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“For many of us, water simply flows from a faucet, and we think little about it beyond this point of contact. We have lost a sense of respect for the wild river, for the complex workings of a wetland, for the intricate web of life that water supports.”

– Sandra Postel, National Geographic Society and Global Water Policy Project

Coastal wetlands, Photo by James Mahala, MassDEP

Coastal wetlands, Photo by James Mahala, MassDEP

Every May on the heels of Earth Day, we celebrate wetlands and their enormous value in protecting our health, quality of life and property. This is the first in a series of blogs that will explore the importance of wetlands and what the Patrick Administration is doing on many fronts to study, understand and protect them.

Massachusetts is blessed with a diversity of wetland resources from our inland red maple and cedar swamps, our rivers, creeks, lakes and ponds, to our coastal salt marshes, dunes and beaches. Wetlands filter and cleanse pollutants to protect our drinking water, absorb flood waters and buffer the effects of coastal storms to protect our homes and properties from increasingly frequent and intense storms. In addition to these benefits, wetlands provide critical nurseries and habitat for wildlife, fish and shellfish that are essential to a healthy and vibrant economy. They are also unique places for us to explore and enjoy the wonders of the natural world.

The Great Marsh in Essex, Photo by Michael Stroman, MassDEP

The Great Marsh in Essex, Photo by Michael Stroman, MassDEP

The most recent and compelling research in wetland science reveals the extraordinary role wetlands play in mitigating climate change. Increasing amounts of atmospheric carbon dioxide gas is the major cause of global warming – the engine of climate change. Wetland plants, and in particular their soils, function as “carbon sinks” that bind, store and lock up carbon, inhibiting its chemical conversion to carbon dioxide gas.  Wetlands occupy 3-7 percent of the global land surface yet store 30 percent of the world’s carbon, and are responsible for 25 percent of the methane emissions each year. Wetlands store an estimated 300 to 700 billion tons of carbon.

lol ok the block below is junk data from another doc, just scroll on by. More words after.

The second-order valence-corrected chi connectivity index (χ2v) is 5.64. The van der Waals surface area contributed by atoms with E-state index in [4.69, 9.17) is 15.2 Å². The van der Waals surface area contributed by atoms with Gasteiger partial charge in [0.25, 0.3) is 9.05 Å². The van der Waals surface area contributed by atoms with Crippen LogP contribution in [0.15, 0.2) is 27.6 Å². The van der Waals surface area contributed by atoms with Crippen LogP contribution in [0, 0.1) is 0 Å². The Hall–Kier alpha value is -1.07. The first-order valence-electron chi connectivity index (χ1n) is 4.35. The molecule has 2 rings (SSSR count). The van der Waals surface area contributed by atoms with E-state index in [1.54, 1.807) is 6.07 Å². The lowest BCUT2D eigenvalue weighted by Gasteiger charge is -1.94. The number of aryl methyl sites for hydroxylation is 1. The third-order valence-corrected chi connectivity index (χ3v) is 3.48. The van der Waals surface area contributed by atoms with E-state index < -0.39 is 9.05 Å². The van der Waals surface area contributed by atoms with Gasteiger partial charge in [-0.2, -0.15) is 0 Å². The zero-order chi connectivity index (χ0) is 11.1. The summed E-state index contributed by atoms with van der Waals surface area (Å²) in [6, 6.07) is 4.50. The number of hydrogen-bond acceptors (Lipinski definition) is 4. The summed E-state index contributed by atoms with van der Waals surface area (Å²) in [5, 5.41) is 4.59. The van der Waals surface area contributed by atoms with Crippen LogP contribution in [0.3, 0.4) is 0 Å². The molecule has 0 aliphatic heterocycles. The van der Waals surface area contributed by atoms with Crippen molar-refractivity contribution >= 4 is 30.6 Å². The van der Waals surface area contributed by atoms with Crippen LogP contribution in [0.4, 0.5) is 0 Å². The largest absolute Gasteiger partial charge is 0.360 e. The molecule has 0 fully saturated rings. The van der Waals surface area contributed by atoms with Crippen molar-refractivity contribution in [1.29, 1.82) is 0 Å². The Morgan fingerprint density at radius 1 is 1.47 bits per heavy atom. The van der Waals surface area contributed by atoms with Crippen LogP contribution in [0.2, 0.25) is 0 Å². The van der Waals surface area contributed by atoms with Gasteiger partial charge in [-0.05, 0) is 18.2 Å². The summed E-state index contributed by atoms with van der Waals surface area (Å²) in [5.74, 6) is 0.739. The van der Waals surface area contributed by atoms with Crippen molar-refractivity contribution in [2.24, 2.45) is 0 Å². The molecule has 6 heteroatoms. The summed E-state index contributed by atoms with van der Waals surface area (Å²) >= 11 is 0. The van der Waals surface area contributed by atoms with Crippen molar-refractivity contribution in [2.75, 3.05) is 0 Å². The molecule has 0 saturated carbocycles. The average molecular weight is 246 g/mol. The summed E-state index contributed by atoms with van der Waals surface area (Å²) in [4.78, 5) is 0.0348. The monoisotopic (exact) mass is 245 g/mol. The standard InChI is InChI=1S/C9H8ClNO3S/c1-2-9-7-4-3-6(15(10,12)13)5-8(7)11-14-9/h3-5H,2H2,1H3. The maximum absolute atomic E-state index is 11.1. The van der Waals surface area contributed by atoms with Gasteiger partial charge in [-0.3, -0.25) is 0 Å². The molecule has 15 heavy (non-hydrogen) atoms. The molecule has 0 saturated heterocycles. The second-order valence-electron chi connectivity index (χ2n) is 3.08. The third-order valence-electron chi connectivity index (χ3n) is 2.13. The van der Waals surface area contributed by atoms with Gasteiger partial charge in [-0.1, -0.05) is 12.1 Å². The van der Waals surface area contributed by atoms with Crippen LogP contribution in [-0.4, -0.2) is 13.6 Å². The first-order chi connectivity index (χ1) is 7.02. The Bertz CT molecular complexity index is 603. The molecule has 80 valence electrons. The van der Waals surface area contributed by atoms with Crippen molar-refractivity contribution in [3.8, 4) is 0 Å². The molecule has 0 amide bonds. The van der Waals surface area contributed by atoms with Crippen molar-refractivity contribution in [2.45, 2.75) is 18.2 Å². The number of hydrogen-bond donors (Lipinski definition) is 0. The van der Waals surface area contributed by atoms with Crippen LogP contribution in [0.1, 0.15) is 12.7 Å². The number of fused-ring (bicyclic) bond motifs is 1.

Salamander, Photo Courtesy of http://www.vernalpool.org/inf_mol.htm

Salamander, Photo Courtesy of http://www.vernalpool.org/inf_mol.htm

Methane gas emissions, another contributor to global warming, are minimized by temperate zone wetlands such as those in Massachusetts. In addition, a recent study from the U.S. Forest Service (USFS) determined that salamanders (including those that breed in wetland vernal pools), serve as nature’s climate protecting “vacuum cleaners.”  That is because leaf litter from deciduous trees contains an average of 47.5 percent carbon. This carbon, along with methane, tends to be released into the atmosphere, when shredding invertebrates eat them. Salamanders do us a big favor by eating those invertebrates, thereby keeping the carbon in the leaf litter. USFS estimated that the woodland salamanders in their study could store an estimated 179 pounds of carbon per acre of forest litter in the soil, rather than releasing this carbon into the atmosphere. Without wetlands, many salamanders could not provide this unique contribution to slowing global climate change.

Similarly, the urgency of protecting coastal wetlands was emphasized in a 2011 World Bank report that found the drainage and degradation of coastal wetlands released centuries of accumulated carbon, which you can read more about at https://portals.iucn.org/library/efiles/edocs/2011-009.pdf.

Townsend State Forest, Photo by Michael McHugh, MassDEP

Townsend State Forest, Photo by Michael McHugh, MassDEP

Protection and preservation of coastal wetlands, such as tidal marshes, sea-grass, wet meadows and mangrove swamps help to hold and maintain carbon in these coastal plants and soils. Of the 15 coastal deltas studied in this report, seven were found to have released more than 500 million tons of carbon dioxide each since the wetlands were drained and destroyed. Coastal wetlands destruction also compromises these wetlands’ ability to protect against storm surges, rising sea levels and other extreme weather events. With our better understanding of why wetlands are so important – my next blog will focus more specifically on recent field research and wetland assessments being undertaken by MassDEP in collaboration with other organizations that will inform our future policy and regulations. Stay tuned.

Written By:


Commissioner

David W. Cash is the Commissioner of the Massachusetts Department of Environmental Protection.

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